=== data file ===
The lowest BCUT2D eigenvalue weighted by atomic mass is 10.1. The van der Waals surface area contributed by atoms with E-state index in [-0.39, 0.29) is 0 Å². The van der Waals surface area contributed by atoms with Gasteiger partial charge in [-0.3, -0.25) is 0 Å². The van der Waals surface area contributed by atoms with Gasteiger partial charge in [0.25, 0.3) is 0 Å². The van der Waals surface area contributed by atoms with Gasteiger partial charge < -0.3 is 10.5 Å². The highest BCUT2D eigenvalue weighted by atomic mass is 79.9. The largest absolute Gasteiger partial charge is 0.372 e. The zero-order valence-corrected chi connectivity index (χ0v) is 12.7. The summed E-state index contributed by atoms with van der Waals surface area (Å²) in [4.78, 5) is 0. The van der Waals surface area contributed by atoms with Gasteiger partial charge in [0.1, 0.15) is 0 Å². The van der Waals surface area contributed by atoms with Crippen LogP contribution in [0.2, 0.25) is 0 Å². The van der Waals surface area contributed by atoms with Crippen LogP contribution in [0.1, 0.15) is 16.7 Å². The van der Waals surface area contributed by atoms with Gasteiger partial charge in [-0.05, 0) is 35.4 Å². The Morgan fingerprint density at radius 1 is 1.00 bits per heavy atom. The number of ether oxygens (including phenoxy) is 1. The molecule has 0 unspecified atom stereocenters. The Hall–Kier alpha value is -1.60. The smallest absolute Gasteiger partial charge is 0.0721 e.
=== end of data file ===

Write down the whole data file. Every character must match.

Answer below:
The lowest BCUT2D eigenvalue weighted by atomic mass is 10.1. The van der Waals surface area contributed by atoms with E-state index in [-0.39, 0.29) is 0 Å². The van der Waals surface area contributed by atoms with Gasteiger partial charge in [-0.3, -0.25) is 0 Å². The van der Waals surface area contributed by atoms with Gasteiger partial charge in [0.25, 0.3) is 0 Å². The van der Waals surface area contributed by atoms with Gasteiger partial charge < -0.3 is 10.5 Å². The highest BCUT2D eigenvalue weighted by atomic mass is 79.9. The largest absolute Gasteiger partial charge is 0.372 e. The zero-order valence-corrected chi connectivity index (χ0v) is 12.7. The summed E-state index contributed by atoms with van der Waals surface area (Å²) in [4.78, 5) is 0. The van der Waals surface area contributed by atoms with Gasteiger partial charge in [0.1, 0.15) is 0 Å². The van der Waals surface area contributed by atoms with Crippen LogP contribution in [0.2, 0.25) is 0 Å². The van der Waals surface area contributed by atoms with Crippen LogP contribution in [0.1, 0.15) is 16.7 Å². The van der Waals surface area contributed by atoms with Gasteiger partial charge in [-0.05, 0) is 35.4 Å². The Morgan fingerprint density at radius 1 is 1.00 bits per heavy atom. The number of ether oxygens (including phenoxy) is 1. The molecule has 0 unspecified atom stereocenters. The Hall–Kier alpha value is -1.60. The smallest absolute Gasteiger partial charge is 0.0721 e.